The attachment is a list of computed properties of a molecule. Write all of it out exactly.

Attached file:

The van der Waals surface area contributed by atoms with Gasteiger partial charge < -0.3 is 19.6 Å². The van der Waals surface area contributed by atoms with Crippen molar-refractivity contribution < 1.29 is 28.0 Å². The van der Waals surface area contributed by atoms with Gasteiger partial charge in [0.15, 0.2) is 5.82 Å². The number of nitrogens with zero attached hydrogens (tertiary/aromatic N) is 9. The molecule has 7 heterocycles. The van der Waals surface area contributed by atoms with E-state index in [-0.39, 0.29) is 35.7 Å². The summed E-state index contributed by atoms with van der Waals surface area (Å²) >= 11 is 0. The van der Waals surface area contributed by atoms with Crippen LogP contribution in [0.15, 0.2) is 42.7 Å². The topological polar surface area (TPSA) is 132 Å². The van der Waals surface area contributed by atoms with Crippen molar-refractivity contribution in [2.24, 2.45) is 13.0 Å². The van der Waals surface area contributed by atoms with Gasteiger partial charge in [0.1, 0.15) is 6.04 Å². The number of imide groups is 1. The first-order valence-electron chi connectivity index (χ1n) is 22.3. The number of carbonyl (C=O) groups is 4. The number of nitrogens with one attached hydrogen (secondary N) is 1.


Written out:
The van der Waals surface area contributed by atoms with Gasteiger partial charge < -0.3 is 19.6 Å². The van der Waals surface area contributed by atoms with Crippen molar-refractivity contribution < 1.29 is 28.0 Å². The van der Waals surface area contributed by atoms with Gasteiger partial charge in [0.15, 0.2) is 5.82 Å². The number of nitrogens with zero attached hydrogens (tertiary/aromatic N) is 9. The molecule has 7 heterocycles. The van der Waals surface area contributed by atoms with E-state index in [-0.39, 0.29) is 35.7 Å². The summed E-state index contributed by atoms with van der Waals surface area (Å²) >= 11 is 0. The van der Waals surface area contributed by atoms with Crippen LogP contribution in [0.15, 0.2) is 42.7 Å². The topological polar surface area (TPSA) is 132 Å². The van der Waals surface area contributed by atoms with Crippen molar-refractivity contribution in [2.24, 2.45) is 13.0 Å². The van der Waals surface area contributed by atoms with Gasteiger partial charge in [0.1, 0.15) is 6.04 Å². The number of imide groups is 1. The first-order valence-electron chi connectivity index (χ1n) is 22.3. The number of carbonyl (C=O) groups is 4. The number of nitrogens with one attached hydrogen (secondary N) is 1.